“It’s entirely possible they would have survived if they had worn a helmet, but again we can’t say for sure. It would certainly have improved their chances,” said Eric Teoh, who has done research on motorcycle safety at the Insurance Institute for Highway Safety.
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According to a study by the National Highway Traffic Safety Administration, helmets reduce the risk of death for motorcyclists by 37%. It is estimated that they are about 41% effective on motorcycle passengers, meaning that out of 100 motorcyclist deaths, 41 could have been prevented if riders had worn helmets.
In states without helmet laws, 57% of motorcyclists who died in 2020 were not wearing a helmet, compared to 11% of motorcyclists in states with helmet laws. Fifteen states and the District of Columbia have laws requiring helmets for all riders on all motorcycle vehicles.
According to a study, Florida’s mortality rate rose 25% after the helmet law was repealed, and the number of motorcyclists hospitalized with head injuries rose 82% in the 30 months after the law change.
Nationwide, things are “moving in the wrong direction,” with preliminary reports showing a 9% increase in motorcyclist deaths from 2020 to 2021, Teoh said.
“Motorcyclists are at greater risk on the road than occupants of closed vehicles,” Teoh said. “So it’s just really, really important to protect yourself.”
Friends remembered Smith as an astute lawyer who enjoyed arguing but also had a dry sense of humor and a generous spirit.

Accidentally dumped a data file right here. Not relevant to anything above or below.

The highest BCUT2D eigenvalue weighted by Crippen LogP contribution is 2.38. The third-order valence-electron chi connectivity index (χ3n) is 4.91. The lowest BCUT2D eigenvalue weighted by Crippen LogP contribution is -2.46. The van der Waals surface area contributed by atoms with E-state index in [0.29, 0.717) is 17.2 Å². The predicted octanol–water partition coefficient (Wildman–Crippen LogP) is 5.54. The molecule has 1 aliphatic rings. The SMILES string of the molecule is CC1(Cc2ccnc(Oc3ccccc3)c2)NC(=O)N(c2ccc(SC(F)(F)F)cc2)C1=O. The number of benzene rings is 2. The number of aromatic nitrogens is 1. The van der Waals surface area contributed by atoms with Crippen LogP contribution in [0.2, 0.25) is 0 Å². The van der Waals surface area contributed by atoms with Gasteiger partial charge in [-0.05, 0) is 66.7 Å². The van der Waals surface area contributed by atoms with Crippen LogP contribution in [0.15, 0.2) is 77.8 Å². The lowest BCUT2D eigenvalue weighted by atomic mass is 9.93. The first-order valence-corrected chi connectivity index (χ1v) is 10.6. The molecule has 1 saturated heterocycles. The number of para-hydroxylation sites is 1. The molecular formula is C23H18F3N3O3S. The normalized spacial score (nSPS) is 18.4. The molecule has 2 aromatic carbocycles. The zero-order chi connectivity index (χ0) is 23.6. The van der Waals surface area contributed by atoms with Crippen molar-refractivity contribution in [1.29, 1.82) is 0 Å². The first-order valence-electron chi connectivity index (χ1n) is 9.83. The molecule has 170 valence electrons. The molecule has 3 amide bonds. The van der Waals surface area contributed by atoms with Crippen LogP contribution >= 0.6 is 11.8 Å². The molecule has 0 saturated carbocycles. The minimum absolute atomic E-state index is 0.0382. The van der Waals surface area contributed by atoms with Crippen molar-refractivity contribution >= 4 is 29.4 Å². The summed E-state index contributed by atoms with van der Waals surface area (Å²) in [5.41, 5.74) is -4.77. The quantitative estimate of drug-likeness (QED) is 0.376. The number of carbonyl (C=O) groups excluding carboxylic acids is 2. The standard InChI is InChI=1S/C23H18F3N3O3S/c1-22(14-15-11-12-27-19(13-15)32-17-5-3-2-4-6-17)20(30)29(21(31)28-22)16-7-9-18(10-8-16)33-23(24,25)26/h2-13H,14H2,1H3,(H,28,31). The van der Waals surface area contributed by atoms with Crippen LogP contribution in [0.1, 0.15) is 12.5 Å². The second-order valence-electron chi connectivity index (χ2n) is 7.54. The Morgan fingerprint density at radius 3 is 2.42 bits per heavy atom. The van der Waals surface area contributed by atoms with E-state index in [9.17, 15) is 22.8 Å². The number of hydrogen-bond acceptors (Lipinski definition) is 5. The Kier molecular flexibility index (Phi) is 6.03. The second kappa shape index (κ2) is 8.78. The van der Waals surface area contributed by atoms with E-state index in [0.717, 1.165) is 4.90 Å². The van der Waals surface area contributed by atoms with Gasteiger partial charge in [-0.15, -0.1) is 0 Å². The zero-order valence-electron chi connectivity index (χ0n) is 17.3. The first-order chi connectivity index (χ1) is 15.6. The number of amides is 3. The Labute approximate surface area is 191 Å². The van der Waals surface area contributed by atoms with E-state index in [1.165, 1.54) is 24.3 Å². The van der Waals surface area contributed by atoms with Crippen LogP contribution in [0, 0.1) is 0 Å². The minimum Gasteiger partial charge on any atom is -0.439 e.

In 1996, according to an article in the Tampa Tribune, he represented a man who was fined for driving without a helmet in Madeira Beach. That case prompted the Pinellas Sheriff’s Office to temporarily halt enforcement of the state’s helmet statute after a district judge dismissed the subpoena. The judge relied on another court case Smith handled in which another district judge ruled that Florida’s helmet law was unconstitutional.
Smith told the Tribune at the time that he was “looking for a ticket” in Pinellas County by riding a motorcycle 90 miles without a helmet.
“I passed at least half a dozen police officers,” he said in an interview. “And all I got was a sunburn.”
Smith served as a prosecutor for six years, said Pinellas-Pasco District Attorney Bruce Bartlett. Smith also worked in criminal defense and was a strong advocate for his clients, said fellow attorney Joseph Hobson, who called Smith “an outstanding attorney.”